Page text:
Wednesday, 23 September 2020

Let's talk halls | Guest post by Jodie reads

Hi! I’m Jodie and I’m a second year English Literature student at the University of Plymouth. Last week, Kelly invited me to write a guest post on my experience living in halls as a part of her Freshers Week series, and I jumped at the chance. I loved my time in halls and I hope this little insight into my first year either re-ignites your love for halls or gets you excited for your first year in them! Living in halls gives you your first taste of independence in a really safe and secure way with millions of opportunities right at your fingertips, and if you get flatmates like mine, you’ll make some of the best friends you’ll ever have.

So, before I get into all the nitty-gritty juicy stuff, I’ll go over the general basics: in my foundation year of my degree, I lived in Beckley Point in Plymouth city centre. I lived in a mixed gender four person flat, where I had a twin sized bed and an ensuite bathroom. We all shared a kitchen and had full amenities as we were self-catered. We had a cleaner who came once a week which acted as a much-needed fairy godmother after a night out.

Let's get this one out of the way, because it is a stinger. One of the most severe cons of living in halls is the price. I paid £139 a week, and whilst it did include all of my bills (gas, electric and water), it didn’t include things like laundry and food, as our accommodation was self-catered. We had an on-site laundry facility, which was really handy as it meant we didn’t have to haul our laundry baskets to the closest laundrette, about a 15-minute walk away at the time. But, that also meant that it was super expensive, and a big chunk of my weekly budget did literally go down the drain. This is to be expected with most halls, but if you did want a cheaper alternative then definitely shop around, there’s so many options with student accommodation to fit almost any price point. The most important thing to keep in mind is that living in student accommodation is what you make of it, and really, as long as you have somewhere that feels like home, it doesn’t matter how much you pay for it.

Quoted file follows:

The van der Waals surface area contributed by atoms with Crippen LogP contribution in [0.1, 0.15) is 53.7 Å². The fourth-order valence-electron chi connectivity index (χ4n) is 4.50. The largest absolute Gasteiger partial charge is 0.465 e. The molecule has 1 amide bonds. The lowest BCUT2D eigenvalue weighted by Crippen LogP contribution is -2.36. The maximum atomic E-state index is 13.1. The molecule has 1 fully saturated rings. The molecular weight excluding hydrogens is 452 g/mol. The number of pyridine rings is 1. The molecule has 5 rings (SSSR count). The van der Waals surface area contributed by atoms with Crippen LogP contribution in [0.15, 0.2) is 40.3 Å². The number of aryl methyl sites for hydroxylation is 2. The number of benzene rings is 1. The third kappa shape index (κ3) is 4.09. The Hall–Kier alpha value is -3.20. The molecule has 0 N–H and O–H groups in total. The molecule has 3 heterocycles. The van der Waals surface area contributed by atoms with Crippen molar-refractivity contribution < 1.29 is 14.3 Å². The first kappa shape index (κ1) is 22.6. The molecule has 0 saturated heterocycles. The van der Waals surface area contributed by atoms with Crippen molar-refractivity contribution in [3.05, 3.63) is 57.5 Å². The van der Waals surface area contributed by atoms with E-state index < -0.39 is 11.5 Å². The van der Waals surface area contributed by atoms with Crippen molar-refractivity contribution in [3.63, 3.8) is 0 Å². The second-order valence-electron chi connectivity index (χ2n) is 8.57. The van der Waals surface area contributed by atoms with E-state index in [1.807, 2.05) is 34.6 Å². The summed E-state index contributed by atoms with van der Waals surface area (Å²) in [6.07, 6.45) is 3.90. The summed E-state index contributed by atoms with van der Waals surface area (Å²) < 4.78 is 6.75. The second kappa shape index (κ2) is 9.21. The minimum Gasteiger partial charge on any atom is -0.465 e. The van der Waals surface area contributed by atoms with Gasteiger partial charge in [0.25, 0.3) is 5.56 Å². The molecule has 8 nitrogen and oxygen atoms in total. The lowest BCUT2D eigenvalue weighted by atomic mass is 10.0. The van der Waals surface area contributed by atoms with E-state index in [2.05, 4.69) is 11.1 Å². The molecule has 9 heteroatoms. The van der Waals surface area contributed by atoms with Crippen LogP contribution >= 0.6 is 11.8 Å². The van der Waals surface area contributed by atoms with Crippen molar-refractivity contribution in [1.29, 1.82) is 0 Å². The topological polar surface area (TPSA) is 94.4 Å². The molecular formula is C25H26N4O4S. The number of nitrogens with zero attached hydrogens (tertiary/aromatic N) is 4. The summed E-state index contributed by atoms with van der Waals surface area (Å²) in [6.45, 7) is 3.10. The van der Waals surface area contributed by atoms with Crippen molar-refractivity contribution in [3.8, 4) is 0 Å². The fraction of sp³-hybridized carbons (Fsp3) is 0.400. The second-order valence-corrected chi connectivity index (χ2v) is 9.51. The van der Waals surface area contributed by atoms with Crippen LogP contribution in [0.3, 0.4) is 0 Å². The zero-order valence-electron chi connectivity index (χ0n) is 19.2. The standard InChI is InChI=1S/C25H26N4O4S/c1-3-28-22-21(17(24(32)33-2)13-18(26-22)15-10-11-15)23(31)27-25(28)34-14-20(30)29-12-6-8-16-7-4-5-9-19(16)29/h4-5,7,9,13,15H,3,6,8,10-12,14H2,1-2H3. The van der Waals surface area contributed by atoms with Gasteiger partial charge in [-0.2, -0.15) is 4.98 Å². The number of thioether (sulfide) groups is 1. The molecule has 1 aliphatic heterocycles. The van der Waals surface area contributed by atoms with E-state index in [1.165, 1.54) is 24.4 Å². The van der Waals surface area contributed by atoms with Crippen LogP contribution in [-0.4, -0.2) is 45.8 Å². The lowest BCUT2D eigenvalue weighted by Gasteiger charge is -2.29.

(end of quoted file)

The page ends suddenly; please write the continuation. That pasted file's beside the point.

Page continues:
Much like what you’ll find when you’re hunting for houses in your second or third years, student accommodation is really all about location, location, location. Will you live in a rat-infested kitchen because the house is literally thirty seconds away from campus? Or will you take the attic room in an eight-bedroom house and regret the long, hard journey to your room as you climb the Everest that is your stairs every day? (Spoiler alert: I did both of these last year, don’t do it.) Thankfully, my halls were located in a really great spot of the city, where I could literally see campus from my bedroom window and had a beautiful view of the sea from the other side of the building. I was really close to a local supermarket, and conveniently, my building had a coffee shop underneath it too - wonderful for those 9am seminars. As I opted for a halls off-campus, I really lucked out with the location of Beckley Point, which was great. If you’re able to, visit your campus for an open day and attend a couple of tours of accommodations and see what one fits your needs the most.